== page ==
Non-Suicidal Self Injury (NSSI) and Treatment at BGC

Non-suicidal Self Injury (NSSI) Information and Treatment at BGC

Fran Tierney MA LCPC, Director of Special Programs

Ben Gordon Center

Non-suicidal self injury (NSSI) is the deliberate, self inflicted destruction of body tissue resulting in immediate damage, without the intent of suicidal intent. Recent prevalence studies indicated that as many as 17.2% of adolescents and 13.4% of young adults have participated in this behavior. The act of self injury can include a variety of behaviors, and is most commonly associated with:

  • Carving or cutting of the skin
  • Burning self
  • Banging or punching objects or self with the intention of hurting oneself

The intention behind the action is very important to examine and understand, as NSSI can look very much like a suicidal gesture. For this reason, professionals who work with self injury behavior, must look at the reason why, as well as the specific self injury which has occurred.

Detection and intervening in NSSI behavior can be difficult for parents, friends and teachers, since the acts are often secretive and are hidden under clothes.   If you notice any unexplained burns, cuts, scars it is important to pay attention and begin a conversation with your loved one.

Effective therapy interventions should focus on ways to offer NSSI clients the opportunity to:

  • To learn about and manage anxiety and depression
  • To learn and develop new coping skills, and improve internal awareness and improved communication with family and friends
  • To improve their capacity to regulate their emotional distress
  • To gain insight and understanding into recognizing their triggers and develop a plan for managing these triggers

The Special Programs Team, at the Ben Gordon Center offers quality NSSI services to our community in Individual therapy, Group therapy, and Family therapy settings. We also offer a combined treatment approach, including medication as an option, which is decided upon in collaboration with client, family and providers.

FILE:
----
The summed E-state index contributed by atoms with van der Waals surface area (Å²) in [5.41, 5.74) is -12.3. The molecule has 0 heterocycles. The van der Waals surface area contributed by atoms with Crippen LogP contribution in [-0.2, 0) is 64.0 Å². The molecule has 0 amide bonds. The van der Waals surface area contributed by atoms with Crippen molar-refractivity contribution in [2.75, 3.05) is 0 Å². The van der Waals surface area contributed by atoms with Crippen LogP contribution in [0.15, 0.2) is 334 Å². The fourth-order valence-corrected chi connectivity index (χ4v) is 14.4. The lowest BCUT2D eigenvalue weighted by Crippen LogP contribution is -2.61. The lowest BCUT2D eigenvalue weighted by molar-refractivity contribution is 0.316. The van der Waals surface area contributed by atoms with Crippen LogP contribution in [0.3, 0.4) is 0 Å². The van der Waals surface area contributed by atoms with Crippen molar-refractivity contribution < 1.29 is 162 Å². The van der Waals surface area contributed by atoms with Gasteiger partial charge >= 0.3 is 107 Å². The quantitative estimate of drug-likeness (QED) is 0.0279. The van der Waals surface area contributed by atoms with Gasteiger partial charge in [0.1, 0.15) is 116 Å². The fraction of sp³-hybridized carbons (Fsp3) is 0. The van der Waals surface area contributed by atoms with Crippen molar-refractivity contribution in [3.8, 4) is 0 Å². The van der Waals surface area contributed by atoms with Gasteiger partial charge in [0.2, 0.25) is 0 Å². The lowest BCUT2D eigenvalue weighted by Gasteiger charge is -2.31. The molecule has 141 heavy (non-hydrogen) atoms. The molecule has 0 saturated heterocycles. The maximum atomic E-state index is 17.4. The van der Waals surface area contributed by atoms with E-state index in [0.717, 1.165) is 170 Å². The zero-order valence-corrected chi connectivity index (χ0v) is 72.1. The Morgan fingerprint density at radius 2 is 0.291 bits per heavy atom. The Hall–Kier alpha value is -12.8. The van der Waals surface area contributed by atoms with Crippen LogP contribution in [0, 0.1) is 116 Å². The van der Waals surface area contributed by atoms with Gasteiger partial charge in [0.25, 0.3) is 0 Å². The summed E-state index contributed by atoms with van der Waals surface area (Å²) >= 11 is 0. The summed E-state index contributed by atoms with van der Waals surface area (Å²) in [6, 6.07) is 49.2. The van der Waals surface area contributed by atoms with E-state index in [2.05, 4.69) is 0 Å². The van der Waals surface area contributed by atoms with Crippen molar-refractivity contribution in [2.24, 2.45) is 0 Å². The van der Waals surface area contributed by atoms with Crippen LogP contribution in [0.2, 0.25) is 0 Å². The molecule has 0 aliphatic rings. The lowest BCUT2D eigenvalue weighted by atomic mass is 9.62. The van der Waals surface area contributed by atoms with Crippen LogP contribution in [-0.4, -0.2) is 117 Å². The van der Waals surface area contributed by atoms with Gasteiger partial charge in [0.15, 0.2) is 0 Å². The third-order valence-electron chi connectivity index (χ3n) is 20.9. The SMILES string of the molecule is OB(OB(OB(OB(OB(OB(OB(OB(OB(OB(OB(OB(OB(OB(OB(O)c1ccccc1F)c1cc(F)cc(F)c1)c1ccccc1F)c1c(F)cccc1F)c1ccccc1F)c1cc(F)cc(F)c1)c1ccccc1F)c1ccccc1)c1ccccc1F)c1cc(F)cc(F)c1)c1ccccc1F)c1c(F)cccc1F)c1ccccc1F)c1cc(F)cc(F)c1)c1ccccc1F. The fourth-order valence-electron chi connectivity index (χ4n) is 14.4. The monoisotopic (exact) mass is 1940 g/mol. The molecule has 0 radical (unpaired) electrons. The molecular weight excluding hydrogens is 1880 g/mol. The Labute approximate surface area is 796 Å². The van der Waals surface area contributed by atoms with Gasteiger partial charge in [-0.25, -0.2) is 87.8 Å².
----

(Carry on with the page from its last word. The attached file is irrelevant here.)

If you or someone you love, is struggling with Non-Suicidal Self Injury behaviors, please call 815.756.4875 to learn more and set up an assessment with one of our Special Programs clinicians.

National Eating Disorder Awareness Week 2015 Wraps Up

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As National Eating Disorder Awareness Week comes to a close, we hope that if you or someone you love is struggling with an eating disorder, you will choose to begin your fight to reclaim your life.

The Special Programs Team at the Ben Gordon Center is here to help you in your journey.  Please call (815) 756-4875…Recovery Is Possible!

Eating Disorders Awareness Week is Here!

downloadPlease join Ben Gordon’s Special Programs Team in celebrating Eating Disorders Awareness Week —February 22-28th!

Eating Disorders Awareness Week 2015

Click Here or stop by the Ben Gordon Center to learn more.  We have an informational table set up in the lobby and are happy to answer any questions you may have.

2015 Theme:  Had No Idea…
The goal of national Eating Disorder Awareness Week is to increase awareness of Eating Disorders and to improve the understanding of their causes, triggers and treatments.  By increasing awareness and access to resources, we encourage early detection and intervention, which can improve the likelihood for a full recovery.  

Help is available and recovery is possible.

Please call 815.756.4875 if you or a loved one would like more information on the Eating Disorder Services offered by the Special Programs Team at the Ben Gordon Center.  

Ben Gordon Center ANAD Meeting

downloadBen Gordon Center will be having a 2nd ANAD meeting this month.

 

Please join the Special Programs Team Monday, February 23th at 6:30 PM during Eating Disorder Awareness Week

For an open discussion on eating disorders and wellness.

Friends and family are welcome!

For questions, please call John at 815-756-4875

EDAW – Eating Disorders Awareness Week is Coming!

downloadOvercoming an Eating Disorder requires more than giving up unhealthy eating behaviors.  It requires specific intervention in order to learn how to properly cope, identify, and manage emotions.  But most importantly, it is also about rediscovering who you are beyond your eating habits, weight, and body image.  Ben Gordon Center follows a multidisciplinary model that offers a variety of treatment options to tackle the problems of eating disorders, including: